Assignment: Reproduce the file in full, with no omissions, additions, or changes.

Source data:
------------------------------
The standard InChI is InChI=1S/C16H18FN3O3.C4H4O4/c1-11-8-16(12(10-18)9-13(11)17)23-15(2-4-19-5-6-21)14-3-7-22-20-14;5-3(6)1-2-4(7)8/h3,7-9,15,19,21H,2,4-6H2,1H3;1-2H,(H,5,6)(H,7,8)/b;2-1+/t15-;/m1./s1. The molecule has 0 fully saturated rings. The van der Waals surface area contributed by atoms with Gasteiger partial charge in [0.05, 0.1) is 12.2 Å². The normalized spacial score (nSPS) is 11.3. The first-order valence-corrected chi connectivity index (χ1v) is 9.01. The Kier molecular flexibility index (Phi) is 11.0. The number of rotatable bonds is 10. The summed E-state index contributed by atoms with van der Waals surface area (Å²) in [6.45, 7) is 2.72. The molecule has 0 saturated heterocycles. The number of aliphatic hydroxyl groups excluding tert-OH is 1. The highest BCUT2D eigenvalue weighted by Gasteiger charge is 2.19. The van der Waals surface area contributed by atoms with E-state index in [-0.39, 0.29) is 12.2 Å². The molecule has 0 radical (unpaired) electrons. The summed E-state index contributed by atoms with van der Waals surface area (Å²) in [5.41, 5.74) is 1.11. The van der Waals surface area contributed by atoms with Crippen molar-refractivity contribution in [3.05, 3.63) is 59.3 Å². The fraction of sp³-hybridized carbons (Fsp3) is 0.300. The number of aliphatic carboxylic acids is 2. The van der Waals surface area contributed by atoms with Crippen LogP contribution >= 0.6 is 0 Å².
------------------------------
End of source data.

The standard InChI is InChI=1S/C16H18FN3O3.C4H4O4/c1-11-8-16(12(10-18)9-13(11)17)23-15(2-4-19-5-6-21)14-3-7-22-20-14;5-3(6)1-2-4(7)8/h3,7-9,15,19,21H,2,4-6H2,1H3;1-2H,(H,5,6)(H,7,8)/b;2-1+/t15-;/m1./s1. The molecule has 0 fully saturated rings. The van der Waals surface area contributed by atoms with Gasteiger partial charge in [0.05, 0.1) is 12.2 Å². The normalized spacial score (nSPS) is 11.3. The first-order valence-corrected chi connectivity index (χ1v) is 9.01. The Kier molecular flexibility index (Phi) is 11.0. The number of rotatable bonds is 10. The summed E-state index contributed by atoms with van der Waals surface area (Å²) in [6.45, 7) is 2.72. The molecule has 0 saturated heterocycles. The number of aliphatic hydroxyl groups excluding tert-OH is 1. The highest BCUT2D eigenvalue weighted by Gasteiger charge is 2.19. The van der Waals surface area contributed by atoms with E-state index in [-0.39, 0.29) is 12.2 Å². The molecule has 0 radical (unpaired) electrons. The summed E-state index contributed by atoms with van der Waals surface area (Å²) in [5.41, 5.74) is 1.11. The van der Waals surface area contributed by atoms with Crippen molar-refractivity contribution in [3.05, 3.63) is 59.3 Å². The fraction of sp³-hybridized carbons (Fsp3) is 0.300. The number of aliphatic carboxylic acids is 2. The van der Waals surface area contributed by atoms with Crippen LogP contribution >= 0.6 is 0 Å².